AT LEAST a third of rented properties in Irish cities are failing to pass basic safety and quality inspections carried out by local authorities for the Department of the Environment.
There are up to 19,000 residential properties available to rent in Ireland, according to Daft.ie’s property report and rents have fallen by almost 25% since their peak in early 2008.
In Dublin city, 42% of rented accommodation failed its quality inspection. A total of 2,576 houses were inspected and 1,061 failed to meet regulations.
In Cork city, over a third of houses inspected failed to pass the test – 671 privately rented houses were visited.
A city council spokesman said a lack of ventilation was the main defect.
In Limerick city, a third of houses failed to meet Department of Environment regulations. The bulk of these failings, such as lack of fire blankets and emergency evacuation plan, were rectified by landlords on foot of an improvement notice but 8% of the failings were deemed serious and requiring a lot of structural work.
537 houses were inspected last year in Limerick city. Inspections followed complaints from the public and random inspection of those on the local authority data- base. A total of 12 properties were removed from the rent supplement scheme last year due to bad quality housing.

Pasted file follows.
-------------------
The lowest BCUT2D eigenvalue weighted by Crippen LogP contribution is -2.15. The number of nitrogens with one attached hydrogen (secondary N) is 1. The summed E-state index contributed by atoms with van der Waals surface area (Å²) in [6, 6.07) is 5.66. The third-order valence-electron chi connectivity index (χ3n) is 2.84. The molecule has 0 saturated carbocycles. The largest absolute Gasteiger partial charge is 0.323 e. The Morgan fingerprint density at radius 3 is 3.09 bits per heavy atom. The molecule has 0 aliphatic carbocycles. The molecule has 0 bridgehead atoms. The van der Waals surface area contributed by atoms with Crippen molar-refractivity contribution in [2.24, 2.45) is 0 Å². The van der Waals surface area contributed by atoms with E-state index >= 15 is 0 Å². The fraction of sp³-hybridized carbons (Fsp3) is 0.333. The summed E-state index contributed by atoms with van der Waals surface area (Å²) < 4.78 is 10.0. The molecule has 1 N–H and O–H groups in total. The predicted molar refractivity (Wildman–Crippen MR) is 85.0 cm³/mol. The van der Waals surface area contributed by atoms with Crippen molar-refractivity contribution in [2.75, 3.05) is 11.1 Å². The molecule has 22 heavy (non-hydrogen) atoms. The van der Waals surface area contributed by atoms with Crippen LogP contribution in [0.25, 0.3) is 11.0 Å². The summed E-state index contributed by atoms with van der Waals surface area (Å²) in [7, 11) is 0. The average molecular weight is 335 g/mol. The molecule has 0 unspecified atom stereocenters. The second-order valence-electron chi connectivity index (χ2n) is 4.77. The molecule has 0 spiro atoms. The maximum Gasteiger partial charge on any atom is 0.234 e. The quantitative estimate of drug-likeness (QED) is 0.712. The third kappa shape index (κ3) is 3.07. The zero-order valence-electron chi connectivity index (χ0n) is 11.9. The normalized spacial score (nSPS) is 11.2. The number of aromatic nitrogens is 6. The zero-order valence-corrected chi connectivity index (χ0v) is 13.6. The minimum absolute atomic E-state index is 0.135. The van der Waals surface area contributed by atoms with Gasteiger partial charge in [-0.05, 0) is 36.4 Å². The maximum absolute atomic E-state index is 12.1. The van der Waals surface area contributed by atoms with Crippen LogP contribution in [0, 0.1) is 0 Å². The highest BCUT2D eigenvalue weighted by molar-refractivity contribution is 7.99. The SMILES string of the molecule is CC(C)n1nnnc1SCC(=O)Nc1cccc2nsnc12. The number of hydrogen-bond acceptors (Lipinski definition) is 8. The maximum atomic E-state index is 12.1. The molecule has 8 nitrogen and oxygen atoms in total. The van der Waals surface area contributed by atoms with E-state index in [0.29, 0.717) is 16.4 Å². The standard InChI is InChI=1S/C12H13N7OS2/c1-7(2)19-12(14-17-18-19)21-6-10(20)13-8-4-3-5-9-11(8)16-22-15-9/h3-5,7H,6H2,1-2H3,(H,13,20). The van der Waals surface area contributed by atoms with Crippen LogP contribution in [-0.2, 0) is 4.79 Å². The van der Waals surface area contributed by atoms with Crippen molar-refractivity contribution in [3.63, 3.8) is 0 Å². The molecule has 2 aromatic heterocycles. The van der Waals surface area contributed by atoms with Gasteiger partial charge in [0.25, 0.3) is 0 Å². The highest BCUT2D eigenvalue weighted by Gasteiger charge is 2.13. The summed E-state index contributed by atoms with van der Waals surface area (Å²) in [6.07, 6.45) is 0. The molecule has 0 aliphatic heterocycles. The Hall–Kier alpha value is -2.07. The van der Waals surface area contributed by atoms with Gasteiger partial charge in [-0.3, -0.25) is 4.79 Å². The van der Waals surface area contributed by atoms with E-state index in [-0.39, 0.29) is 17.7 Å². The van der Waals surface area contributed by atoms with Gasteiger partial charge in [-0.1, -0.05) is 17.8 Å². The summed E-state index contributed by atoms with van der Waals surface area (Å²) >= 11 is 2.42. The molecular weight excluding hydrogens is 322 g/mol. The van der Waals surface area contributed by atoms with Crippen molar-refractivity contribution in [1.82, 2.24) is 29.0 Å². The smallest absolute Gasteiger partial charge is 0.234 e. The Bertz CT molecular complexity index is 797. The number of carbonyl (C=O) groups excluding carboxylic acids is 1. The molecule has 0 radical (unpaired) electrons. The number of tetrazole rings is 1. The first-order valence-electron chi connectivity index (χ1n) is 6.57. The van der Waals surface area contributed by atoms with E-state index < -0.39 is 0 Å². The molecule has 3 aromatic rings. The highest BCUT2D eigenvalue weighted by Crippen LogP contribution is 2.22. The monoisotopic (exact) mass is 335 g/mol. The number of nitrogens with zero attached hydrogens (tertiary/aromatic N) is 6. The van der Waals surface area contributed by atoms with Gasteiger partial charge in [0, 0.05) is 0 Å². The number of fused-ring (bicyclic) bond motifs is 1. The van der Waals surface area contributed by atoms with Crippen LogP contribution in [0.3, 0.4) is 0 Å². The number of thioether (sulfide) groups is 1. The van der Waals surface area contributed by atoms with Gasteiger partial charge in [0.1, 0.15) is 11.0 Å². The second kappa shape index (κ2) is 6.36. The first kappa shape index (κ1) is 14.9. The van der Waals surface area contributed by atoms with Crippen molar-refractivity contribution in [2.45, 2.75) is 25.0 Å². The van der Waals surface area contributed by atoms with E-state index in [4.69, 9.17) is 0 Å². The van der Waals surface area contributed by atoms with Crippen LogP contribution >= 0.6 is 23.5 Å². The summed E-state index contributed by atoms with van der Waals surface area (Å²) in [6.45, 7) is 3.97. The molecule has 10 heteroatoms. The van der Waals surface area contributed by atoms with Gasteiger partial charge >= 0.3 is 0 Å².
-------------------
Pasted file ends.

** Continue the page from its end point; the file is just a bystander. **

In the area of Dun Laoghaire Rathdown County Council, 38% of rented accommodation failed to meet the standards last year.
Up to 925 houses were inspected and 352 failed the test. Of those who failed, 22% of them rectified the problems without improvement notices while 149 had notices served and then complied. A further 20% of landlords whose properties were substandard are still being followed up.
According to a spokesman for Dun Laoghaire Rathdown County Council, lack of smoke alarms, fire blankets and inadequate ventilation were easily resolved but structural faults and dampness were more serious.
According to the Department of the Environment, when a landlord’s house fails inspection, a repairs letter is issued with a timeframe for compliance. If the dwelling still fails to comply after the expiration of the timeframe given, the council can initiate legal proceedings.
In the Fingal area, privately-rented properties are of a high standard, as the vast majority are new build properties. The council inspected 380 properties and over 95% passed inspection.
"Of the properties that failed the inspection, the vast majority failed due to non-provision of rent books. A small minority failed due to non-provision of appropriate fire equipment as set down under new regulations," a spokesman said.
The director of housing organisation Threshold, Bob Jordan, said standards introduced in 2008 are making a difference: "It does appear standards have improved hugely. We must also remember a quarter of the private rental stock was built since 2000. That all helps."
This story appeared in the printed version of the Irish Examiner Monday, March 01, 2010
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